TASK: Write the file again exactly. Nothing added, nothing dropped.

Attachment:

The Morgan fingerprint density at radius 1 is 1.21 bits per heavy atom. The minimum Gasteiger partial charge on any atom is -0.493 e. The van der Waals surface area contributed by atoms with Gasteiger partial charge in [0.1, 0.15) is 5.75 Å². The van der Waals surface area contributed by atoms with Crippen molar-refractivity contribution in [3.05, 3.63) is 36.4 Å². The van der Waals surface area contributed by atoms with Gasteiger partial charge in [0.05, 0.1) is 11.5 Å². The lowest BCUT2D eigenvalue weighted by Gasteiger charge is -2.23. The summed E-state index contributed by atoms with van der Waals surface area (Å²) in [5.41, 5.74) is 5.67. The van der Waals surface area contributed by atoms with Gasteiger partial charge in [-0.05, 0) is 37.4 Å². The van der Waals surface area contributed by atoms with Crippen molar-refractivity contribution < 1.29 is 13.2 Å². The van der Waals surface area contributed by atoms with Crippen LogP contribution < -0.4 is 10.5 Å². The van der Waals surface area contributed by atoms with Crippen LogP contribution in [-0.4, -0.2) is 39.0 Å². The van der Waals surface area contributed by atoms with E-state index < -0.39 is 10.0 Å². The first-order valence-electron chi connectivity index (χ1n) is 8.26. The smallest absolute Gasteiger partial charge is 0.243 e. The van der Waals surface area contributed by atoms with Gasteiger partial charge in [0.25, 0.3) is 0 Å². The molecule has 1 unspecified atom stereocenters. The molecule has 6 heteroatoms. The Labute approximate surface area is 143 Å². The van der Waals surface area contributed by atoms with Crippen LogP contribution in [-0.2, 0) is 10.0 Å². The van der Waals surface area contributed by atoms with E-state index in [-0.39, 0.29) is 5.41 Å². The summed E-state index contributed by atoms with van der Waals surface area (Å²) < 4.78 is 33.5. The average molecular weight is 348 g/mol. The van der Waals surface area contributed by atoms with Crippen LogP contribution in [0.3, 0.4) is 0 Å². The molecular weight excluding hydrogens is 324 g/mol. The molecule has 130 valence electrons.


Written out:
The Morgan fingerprint density at radius 1 is 1.21 bits per heavy atom. The minimum Gasteiger partial charge on any atom is -0.493 e. The van der Waals surface area contributed by atoms with Gasteiger partial charge in [0.1, 0.15) is 5.75 Å². The van der Waals surface area contributed by atoms with Crippen molar-refractivity contribution in [3.05, 3.63) is 36.4 Å². The van der Waals surface area contributed by atoms with Gasteiger partial charge in [0.05, 0.1) is 11.5 Å². The lowest BCUT2D eigenvalue weighted by Gasteiger charge is -2.23. The summed E-state index contributed by atoms with van der Waals surface area (Å²) in [5.41, 5.74) is 5.67. The van der Waals surface area contributed by atoms with Gasteiger partial charge in [-0.05, 0) is 37.4 Å². The van der Waals surface area contributed by atoms with Crippen molar-refractivity contribution < 1.29 is 13.2 Å². The van der Waals surface area contributed by atoms with Crippen LogP contribution < -0.4 is 10.5 Å². The van der Waals surface area contributed by atoms with Crippen LogP contribution in [-0.4, -0.2) is 39.0 Å². The van der Waals surface area contributed by atoms with E-state index < -0.39 is 10.0 Å². The first-order valence-electron chi connectivity index (χ1n) is 8.26. The smallest absolute Gasteiger partial charge is 0.243 e. The van der Waals surface area contributed by atoms with Gasteiger partial charge in [0.25, 0.3) is 0 Å². The molecule has 1 unspecified atom stereocenters. The molecule has 6 heteroatoms. The Labute approximate surface area is 143 Å². The van der Waals surface area contributed by atoms with Crippen LogP contribution in [-0.2, 0) is 10.0 Å². The van der Waals surface area contributed by atoms with E-state index in [-0.39, 0.29) is 5.41 Å². The summed E-state index contributed by atoms with van der Waals surface area (Å²) < 4.78 is 33.5. The average molecular weight is 348 g/mol. The van der Waals surface area contributed by atoms with Crippen LogP contribution in [0.3, 0.4) is 0 Å². The molecular weight excluding hydrogens is 324 g/mol. The molecule has 130 valence electrons.